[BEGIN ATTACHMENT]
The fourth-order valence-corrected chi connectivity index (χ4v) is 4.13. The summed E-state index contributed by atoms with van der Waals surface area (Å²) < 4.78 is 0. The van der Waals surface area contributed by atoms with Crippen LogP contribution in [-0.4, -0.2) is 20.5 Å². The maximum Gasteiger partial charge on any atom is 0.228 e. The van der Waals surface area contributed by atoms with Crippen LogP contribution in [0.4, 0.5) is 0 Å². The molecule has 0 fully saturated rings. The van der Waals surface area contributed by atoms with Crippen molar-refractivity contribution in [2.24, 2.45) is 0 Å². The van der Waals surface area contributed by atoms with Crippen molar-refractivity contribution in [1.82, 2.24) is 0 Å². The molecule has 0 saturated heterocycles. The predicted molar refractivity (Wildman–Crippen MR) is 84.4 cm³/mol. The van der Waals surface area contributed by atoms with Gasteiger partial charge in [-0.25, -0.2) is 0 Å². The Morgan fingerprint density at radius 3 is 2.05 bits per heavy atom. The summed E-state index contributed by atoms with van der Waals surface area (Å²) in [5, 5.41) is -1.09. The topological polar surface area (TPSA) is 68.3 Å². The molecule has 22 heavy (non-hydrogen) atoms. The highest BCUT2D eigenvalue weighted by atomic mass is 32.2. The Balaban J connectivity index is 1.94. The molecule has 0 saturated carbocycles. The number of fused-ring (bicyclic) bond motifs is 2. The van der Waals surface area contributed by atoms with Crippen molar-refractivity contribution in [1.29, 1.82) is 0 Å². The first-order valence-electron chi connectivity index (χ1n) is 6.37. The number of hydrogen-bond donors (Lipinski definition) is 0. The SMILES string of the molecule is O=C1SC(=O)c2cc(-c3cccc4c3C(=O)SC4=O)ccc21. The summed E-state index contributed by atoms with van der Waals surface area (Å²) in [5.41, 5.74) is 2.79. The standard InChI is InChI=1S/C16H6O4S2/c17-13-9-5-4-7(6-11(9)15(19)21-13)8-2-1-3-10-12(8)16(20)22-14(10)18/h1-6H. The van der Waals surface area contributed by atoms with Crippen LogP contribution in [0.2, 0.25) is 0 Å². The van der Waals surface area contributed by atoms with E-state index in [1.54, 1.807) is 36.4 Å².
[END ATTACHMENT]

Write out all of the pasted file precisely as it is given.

The fourth-order valence-corrected chi connectivity index (χ4v) is 4.13. The summed E-state index contributed by atoms with van der Waals surface area (Å²) < 4.78 is 0. The van der Waals surface area contributed by atoms with Crippen LogP contribution in [-0.4, -0.2) is 20.5 Å². The maximum Gasteiger partial charge on any atom is 0.228 e. The van der Waals surface area contributed by atoms with Crippen LogP contribution in [0.4, 0.5) is 0 Å². The molecule has 0 fully saturated rings. The van der Waals surface area contributed by atoms with Crippen molar-refractivity contribution in [2.24, 2.45) is 0 Å². The van der Waals surface area contributed by atoms with Crippen molar-refractivity contribution in [1.82, 2.24) is 0 Å². The molecule has 0 saturated heterocycles. The predicted molar refractivity (Wildman–Crippen MR) is 84.4 cm³/mol. The van der Waals surface area contributed by atoms with Gasteiger partial charge in [-0.25, -0.2) is 0 Å². The Morgan fingerprint density at radius 3 is 2.05 bits per heavy atom. The summed E-state index contributed by atoms with van der Waals surface area (Å²) in [5, 5.41) is -1.09. The topological polar surface area (TPSA) is 68.3 Å². The molecule has 22 heavy (non-hydrogen) atoms. The highest BCUT2D eigenvalue weighted by atomic mass is 32.2. The Balaban J connectivity index is 1.94. The molecule has 0 saturated carbocycles. The number of fused-ring (bicyclic) bond motifs is 2. The van der Waals surface area contributed by atoms with Crippen molar-refractivity contribution in [1.29, 1.82) is 0 Å². The first-order valence-electron chi connectivity index (χ1n) is 6.37. The number of hydrogen-bond donors (Lipinski definition) is 0. The SMILES string of the molecule is O=C1SC(=O)c2cc(-c3cccc4c3C(=O)SC4=O)ccc21. The summed E-state index contributed by atoms with van der Waals surface area (Å²) in [5.41, 5.74) is 2.79. The standard InChI is InChI=1S/C16H6O4S2/c17-13-9-5-4-7(6-11(9)15(19)21-13)8-2-1-3-10-12(8)16(20)22-14(10)18/h1-6H. The van der Waals surface area contributed by atoms with Crippen LogP contribution in [0.2, 0.25) is 0 Å². The van der Waals surface area contributed by atoms with E-state index in [1.54, 1.807) is 36.4 Å².